Linux in Government: Linux Desktop Reviews, Part 2 - Novell Linux Desktop
When you look into the Novell Linux Desktop (NLD), you find a product that fits an analyst's picture of a mature open-source model. Last week, we asked some hard questions about that model with regards to Xandros and were left wondering. When you ask the same questions of Novell, the answers come out positive:
What kind of support organization does Novell offer related to users? If you run into a problem, can you contact someone for help? How, over the phone or by e-mail?
How big is Novell's support organization? Does the company out-source its support?
Does Novell have a professional services organization? If someone wants to buy a large number of desktops, how would Novell handle a big order?
Novell offers documentation for the user. How about technical documentation, is there anything for the administrator?
What kind of solution/provider ecosystem exists? Does Novell have resellers? How robust is that reseller organization?
What is Novell's server strategy? Does the company provide back-office functionality and identity management?
What tools exist for rolling out and managing the desktops? Does the company offer on-site training?
How can administrators and help-desk people learn to provide desk-side support in their own companies? Does curriculum exist?
In the event you have little experience with Novell, you should find that the company covers all the bases, from top to bottom. From the desktop point of view, we are left to wonder who has an open-source model that approaches Novell? A quick visit to the Novell Web site leads to a case study of Jefferson County that answers many of the above questions for you.
Novell has a long history of providing support, training, back-office functionality, innovation in managing desktops and networks and a significant partner ecosystem. Since the company embraced the open-source model with the purchase of SUSE and Ximian, it has transformed the open-source model into one of maturity.
In sum, the Novell Linux Desktop represents the product the company has chosen for its own use. In an article in Computer Business Review Online, we learn that "Novell has entered phase two of its Open Desktop Initiative to roll out Linux as the desktop operating system for its 6,000 internal employees, with plans to get 100% of them using Linux by the end of May."
In the same article, we learn:
The Waltham, Massachusetts-based software vendor's Linux desktop migration began in 2004 and overachieved on its phase-one goals, (according to CIO Debra Anderson.)
"This year we're moving more aggressively," Anderson said. "We want to get 100% of Novell on a Linux desktop, including dual-boot, and the second part is to drive a single Linux image and have 80% by the end of the year turn off Windows."
The company has already made the open source OpenOffice.org productivity suite its default office suite ahead of schedule, and now has 83% of employees actively using it on a daily basis. A voluntary migration also saw the company beat its goal to get 50% of users onto Linux by the end of October 2004.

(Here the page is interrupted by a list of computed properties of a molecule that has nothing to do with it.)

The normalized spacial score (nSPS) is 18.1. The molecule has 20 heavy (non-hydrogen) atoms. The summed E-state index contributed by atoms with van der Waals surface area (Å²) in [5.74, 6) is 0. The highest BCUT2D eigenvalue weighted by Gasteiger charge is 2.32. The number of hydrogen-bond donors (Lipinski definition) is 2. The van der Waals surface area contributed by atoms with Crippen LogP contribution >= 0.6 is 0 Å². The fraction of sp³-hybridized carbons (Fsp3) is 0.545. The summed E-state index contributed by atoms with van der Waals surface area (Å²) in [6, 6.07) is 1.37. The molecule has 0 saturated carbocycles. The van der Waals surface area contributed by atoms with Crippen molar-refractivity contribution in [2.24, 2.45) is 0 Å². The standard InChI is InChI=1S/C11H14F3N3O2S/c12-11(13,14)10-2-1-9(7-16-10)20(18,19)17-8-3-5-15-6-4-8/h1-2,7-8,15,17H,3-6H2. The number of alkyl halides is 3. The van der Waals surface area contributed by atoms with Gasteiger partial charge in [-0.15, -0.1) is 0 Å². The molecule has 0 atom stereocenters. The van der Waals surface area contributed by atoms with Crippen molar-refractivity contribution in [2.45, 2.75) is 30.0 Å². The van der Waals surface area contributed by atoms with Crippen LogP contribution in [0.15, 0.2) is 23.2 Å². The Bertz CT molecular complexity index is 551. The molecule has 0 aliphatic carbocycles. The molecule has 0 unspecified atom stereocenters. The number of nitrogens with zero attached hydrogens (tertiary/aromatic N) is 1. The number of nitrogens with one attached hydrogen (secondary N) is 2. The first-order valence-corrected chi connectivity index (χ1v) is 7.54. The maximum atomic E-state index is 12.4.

Under the Novell scenario, Microsoft becomes a small niche player in the desktop space. Looking at functionality and feature lists, most serious analysts actually would place Microsoft in such a niche role. When less than 10% of an enterprise uses the features included in a Microsoft desktop, why would the remaining 90% be required to use the same platform?
I wrote my first review on NLD9 on November 15, 2004, shortly after the release of the evaluation version became available on Novell's Web site. Our group then began to pilot the product, using it in comparison to another Linux desktop offering that was built similarly. In short, we lived with NLD for approximately five months, and we found NLD to be suitable for desktop use in the home as well as in the office.
Of the desktop offerings we have piloted, NLD offered the broadest range of functionality in what we designated as the desktop and mobility space. From the desktop point of view, the system provides a user-friendly environment, ease of administration and an excellent enhancement of the OpenOffice.org productivity suite.
We also found NLD to provide a superior laptop experience. For example, Novell calls one of its premiere laptop features netapplet. For mobile users, netapplet allows for rapid transfer from numerous wireless access points, a feature that compelled one of my colleagues to stay with NLD on his IBM Thinkpad. In addition, we found that we could utilize VoIP with Skype on NLD effectively. We utilized the Linux SUSE9 download and immediately began reaping benefits on our Internet phones.
Getting Started with DevOps - Including New Data on IT Performance from Puppet Labs 2015 State of DevOps Report
August 27, 2015
12:00 PM CDT
DevOps represents a profound change from the way most IT departments have traditionally worked: from siloed teams and high-anxiety releases to everyone collaborating on uneventful and more frequent releases of higher-quality code. It doesn't matter how large or small an organization is, or even whether it's historically slow moving or risk averse — there are ways to adopt DevOps sanely, and get measurable results in just weeks.
Free to Linux Journal readers.Register Now!
- Three More Lessons
- Django Models and Migrations
- August 2015 Issue of Linux Journal: Programming
- Hacking a Safe with Bash
- The Controversy Behind Canonical's Intellectual Property Policy
- Secure Server Deployments in Hostile Territory, Part II
- Shashlik - a Tasty New Android Simulator
- Huge Package Overhaul for Debian and Ubuntu
- General Relativity in Python
- Embed Linux in Monitoring and Control Systems